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In an attempt to develop a model to measure the competence of physicians providing emergency care under difficult field conditions, 75 Israeli army medical corps physicians were evaluated through the use of four instruments: a debriefing interview, peer assessment, selfassessment and written examination. The special on-site assessment model was designed to examine actual events, enabling an assessment of performance in real situations rather than simulated cases. Significant positive correlations were found between the results of the written examination and the peer evaluation on two of four measures (r = 0.36, P = 0.001; r = 0.23, P = 0.05) as well as on the two measures regarding self-evaluation and peer evaluation (r = 0.54, P = 0.001; r = 0.38, P = 0.05). It was found that those physicians who were trained in the army's medical officer course scored significantly higher on the written examination (P = 0.001) and were rated more highly by their senior peers (P = 0.048) than those who did not receive such training. It was concluded that it is advantageous to use a combination of knowledge (written examination) and performance (peer assessment or self-assessment) measures in order to arrive at a more comprehensive assessment of competence. In addition, the written examination format should be expanded and developed to include more clinical vignettes requiring treatment decisions, making this instrument a more clinically oriented measure of physician competence in trauma care.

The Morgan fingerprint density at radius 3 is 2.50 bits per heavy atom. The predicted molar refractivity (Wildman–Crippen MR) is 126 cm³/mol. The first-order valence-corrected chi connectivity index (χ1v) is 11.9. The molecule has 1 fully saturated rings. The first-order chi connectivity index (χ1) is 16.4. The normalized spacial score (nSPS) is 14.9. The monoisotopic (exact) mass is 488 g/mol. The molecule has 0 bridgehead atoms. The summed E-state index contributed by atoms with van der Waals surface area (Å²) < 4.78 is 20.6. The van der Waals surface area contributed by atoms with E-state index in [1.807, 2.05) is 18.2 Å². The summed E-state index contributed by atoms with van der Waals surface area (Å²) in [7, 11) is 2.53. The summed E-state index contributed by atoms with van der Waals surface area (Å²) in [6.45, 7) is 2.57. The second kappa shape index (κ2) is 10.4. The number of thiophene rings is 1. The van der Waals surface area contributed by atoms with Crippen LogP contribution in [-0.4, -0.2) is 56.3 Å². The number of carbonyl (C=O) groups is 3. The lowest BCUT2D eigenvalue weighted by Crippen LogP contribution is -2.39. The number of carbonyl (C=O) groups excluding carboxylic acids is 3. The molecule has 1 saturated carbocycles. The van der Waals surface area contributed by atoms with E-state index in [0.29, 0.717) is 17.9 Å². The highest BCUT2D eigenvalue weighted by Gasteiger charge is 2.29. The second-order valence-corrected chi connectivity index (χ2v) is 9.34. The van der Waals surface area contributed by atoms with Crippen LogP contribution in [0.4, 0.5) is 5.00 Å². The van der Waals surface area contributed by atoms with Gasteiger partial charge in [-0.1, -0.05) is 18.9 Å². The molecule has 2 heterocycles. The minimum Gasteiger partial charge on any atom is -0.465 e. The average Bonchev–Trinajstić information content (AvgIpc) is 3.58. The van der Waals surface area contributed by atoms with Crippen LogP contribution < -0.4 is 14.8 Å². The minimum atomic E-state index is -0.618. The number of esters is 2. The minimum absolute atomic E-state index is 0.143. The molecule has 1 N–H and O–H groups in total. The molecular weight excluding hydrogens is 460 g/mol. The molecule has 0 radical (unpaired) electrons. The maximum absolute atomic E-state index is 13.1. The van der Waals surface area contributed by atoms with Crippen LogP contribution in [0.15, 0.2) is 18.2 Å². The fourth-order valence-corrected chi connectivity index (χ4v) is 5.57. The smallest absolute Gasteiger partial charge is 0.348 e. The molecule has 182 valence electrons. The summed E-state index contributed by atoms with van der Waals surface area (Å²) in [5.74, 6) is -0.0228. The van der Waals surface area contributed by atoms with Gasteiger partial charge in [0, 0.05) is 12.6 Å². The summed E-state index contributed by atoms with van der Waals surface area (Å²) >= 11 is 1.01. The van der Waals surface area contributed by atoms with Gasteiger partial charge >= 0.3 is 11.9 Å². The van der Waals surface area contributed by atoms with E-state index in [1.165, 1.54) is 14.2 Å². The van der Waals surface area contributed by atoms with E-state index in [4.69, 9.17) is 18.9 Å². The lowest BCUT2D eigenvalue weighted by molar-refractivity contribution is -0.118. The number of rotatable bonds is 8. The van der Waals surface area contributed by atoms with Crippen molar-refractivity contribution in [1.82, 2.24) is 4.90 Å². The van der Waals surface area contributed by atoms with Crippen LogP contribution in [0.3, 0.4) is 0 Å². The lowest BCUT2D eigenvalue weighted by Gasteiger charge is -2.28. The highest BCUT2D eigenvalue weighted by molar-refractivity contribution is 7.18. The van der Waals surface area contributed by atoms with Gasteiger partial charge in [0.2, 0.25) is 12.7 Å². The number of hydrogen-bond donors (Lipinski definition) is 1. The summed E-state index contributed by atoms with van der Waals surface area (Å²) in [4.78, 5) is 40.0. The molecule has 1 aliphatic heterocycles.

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Received: April 19, 1995
© 1995 Published by Elsevier Inc.